Come on, I don’t really want you to write me one, but there has been unprecedented chatter about LinkedIn recommendations in blogging circles these days. And I want to put everything in perspective to confirm whether or not LinkedIn recommendations really have value.
It was Jeremiah Owyang who started the debate. Jeremiah is a renowned web strategist, but he is also one of the early adopters and biggest fans of LinkedIn. If you check out the archives of his blog, you will see some gems of articles about utilizing LinkedIn for social networking and tips for job hunting. I consider Jeremiah a thought leader and thus his blog is on my blogroll. Needless to say, if I was going to request someone to write a preface for a book on LinkedIn, he’d be the first person I contact ;-)
On July 17th, Jeremiah posted an entry to his blog titled “Requested Recommendations on Social Networks: Why I Won’t Do It.” And he makes the important point that LinkedIn Recommendations can never be 100% objective. He goes out of his way not to knock LinkedIn or references in general, but states that, because LinkedIn is a public platform, people in general are not going to write negative recommendations. Plus, the person receiving the recommendation can make requests to edit those recommendations as well as not even display them in the first place. It is this process that Jeremiah is lamenting.
I actually wrote about the same subject more than three months ago in my post “Are LinkedIn Recommendations for Real?” And I specifically mentioned that you need to apply filters when reading them: who wrote them (i.e. what is the qualityof that person), what was their relationship, and what specific qualities were mentioned that mesh with that person’s profile. I also made the important point that recommendations, versus looking at a profile without one, can and should make a person look more “real,” a point I echoed in my post “Is Your LinkedIn Profile More Accurate Than Your Resume?” So, because this is Web 2.0, I agree wholeheartedly with some of the points that Jeremiah makes in the need to filter these recommendations, but even with their inherent limitations in objectivity, I still think they play an important role on LinkedIn.
Russ Somers made an interesting point in a blog post entitled “Evaluating LinkedIn Recommendations” that he did the same day as Jeremiah’s: wouldn’t the recommendations mean more if there was an element of scarcity involved, if you were limited to how many LinkedIn recommendations you can give? To that I say, sure, but doesn’t LinkedIn already have enough restrictions? And how can you put a limit on how many recommendations a college graduate has versus a CEO of a Fortune 500 company who has worked for a few different companies over his 30+ year career and has thousands of people that he knows? I do not believe that this is the answer.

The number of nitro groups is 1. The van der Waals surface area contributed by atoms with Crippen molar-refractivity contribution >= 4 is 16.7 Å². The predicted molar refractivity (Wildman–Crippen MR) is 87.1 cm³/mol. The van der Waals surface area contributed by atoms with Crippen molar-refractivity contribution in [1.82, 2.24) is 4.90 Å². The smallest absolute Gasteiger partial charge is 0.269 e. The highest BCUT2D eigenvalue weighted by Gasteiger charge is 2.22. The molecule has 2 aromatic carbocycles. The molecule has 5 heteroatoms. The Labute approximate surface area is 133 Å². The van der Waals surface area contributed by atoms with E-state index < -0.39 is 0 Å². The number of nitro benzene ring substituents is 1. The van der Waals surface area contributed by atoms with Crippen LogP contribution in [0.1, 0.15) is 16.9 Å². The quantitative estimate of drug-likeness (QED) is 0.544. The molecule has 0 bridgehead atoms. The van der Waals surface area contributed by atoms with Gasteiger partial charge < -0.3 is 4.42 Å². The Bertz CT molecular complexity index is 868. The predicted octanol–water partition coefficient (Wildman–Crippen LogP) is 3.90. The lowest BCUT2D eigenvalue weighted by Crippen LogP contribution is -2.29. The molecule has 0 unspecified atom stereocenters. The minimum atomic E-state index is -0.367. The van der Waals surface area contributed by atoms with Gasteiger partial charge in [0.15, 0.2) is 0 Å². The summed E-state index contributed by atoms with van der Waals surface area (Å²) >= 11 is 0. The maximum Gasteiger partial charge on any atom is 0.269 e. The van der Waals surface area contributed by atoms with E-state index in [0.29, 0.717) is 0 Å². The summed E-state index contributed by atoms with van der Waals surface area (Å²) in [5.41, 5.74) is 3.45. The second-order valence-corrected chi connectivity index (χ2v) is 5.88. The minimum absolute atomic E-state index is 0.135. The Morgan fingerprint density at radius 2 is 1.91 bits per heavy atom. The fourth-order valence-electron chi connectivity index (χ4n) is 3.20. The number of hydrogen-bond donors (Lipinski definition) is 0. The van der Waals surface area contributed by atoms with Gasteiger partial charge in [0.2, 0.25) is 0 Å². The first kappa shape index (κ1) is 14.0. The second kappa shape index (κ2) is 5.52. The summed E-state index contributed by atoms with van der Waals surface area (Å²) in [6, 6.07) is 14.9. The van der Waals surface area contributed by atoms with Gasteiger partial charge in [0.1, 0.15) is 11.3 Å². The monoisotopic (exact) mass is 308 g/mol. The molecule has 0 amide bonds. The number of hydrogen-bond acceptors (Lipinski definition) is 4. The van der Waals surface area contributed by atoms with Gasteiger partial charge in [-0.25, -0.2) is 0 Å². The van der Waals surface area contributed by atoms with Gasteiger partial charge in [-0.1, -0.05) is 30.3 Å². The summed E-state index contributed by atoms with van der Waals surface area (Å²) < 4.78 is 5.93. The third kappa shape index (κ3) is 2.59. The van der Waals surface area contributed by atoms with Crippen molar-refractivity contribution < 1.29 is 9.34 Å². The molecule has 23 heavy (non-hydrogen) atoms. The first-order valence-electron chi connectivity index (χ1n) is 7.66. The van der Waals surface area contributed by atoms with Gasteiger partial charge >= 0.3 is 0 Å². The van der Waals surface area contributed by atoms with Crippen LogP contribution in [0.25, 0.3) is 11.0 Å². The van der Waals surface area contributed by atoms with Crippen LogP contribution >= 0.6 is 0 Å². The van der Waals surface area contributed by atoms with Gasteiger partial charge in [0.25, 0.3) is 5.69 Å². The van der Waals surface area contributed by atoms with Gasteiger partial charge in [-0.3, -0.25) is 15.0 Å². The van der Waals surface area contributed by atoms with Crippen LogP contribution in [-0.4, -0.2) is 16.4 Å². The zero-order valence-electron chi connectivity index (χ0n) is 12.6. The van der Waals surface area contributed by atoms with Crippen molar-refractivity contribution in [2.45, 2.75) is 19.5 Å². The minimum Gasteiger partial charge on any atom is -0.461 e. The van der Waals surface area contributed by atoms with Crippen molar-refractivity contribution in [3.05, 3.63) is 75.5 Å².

And I think more people feel that there is value in LinkedIn Recommendations. Shortly thereafter Jacob Share, the job search expert, appeared on Dan Schawbel‘s excellent personal branding blog with the post “Why LinkedIn Recommendations Really Are Valuable.” Now, Jacob is looking at this from the perspective of the job seeker, but he makes some excellent points: 1) the job search is a sales process and thus you’re just putting on your profile the references that you would already be receiving, 2) the relationship of the recommender is most important, and 3) LinkedIn is a reliable platform where it is difficult to post fake recommendations. I agree with all points!
I think the most brilliant blog post to come out of reaction to Jeremiah’s is the one on the official LinkedIn Blog entitled “Recommendations and the Reputation Economy” and written by LinkedIn’s own Product Director Adam Nash. He went further to talk about how transparency is the new objectivity and that not only are recommendations often mutual, but that requesting recommendations is absolutely normal. In fact, he ends his post asking you to write three recommendations for people unsolicited. Exactly! That line could have been taken out of my upcoming book!
Look, no one is saying that you have to believe LinkedIn Recommendations that you see word-for-word. But as the above conversation notes, there are still plenty of positive aspects of recommendations if you put them in the correct perspective. I hope that you all agree that there is value in them and will continue to utilize them. And you never have to write a LinkedIn recommendation if you don’t want to.
That is why I won’t be asking you to write me one, but I’m glad that the title caught your eye and you read to the end! Thank you!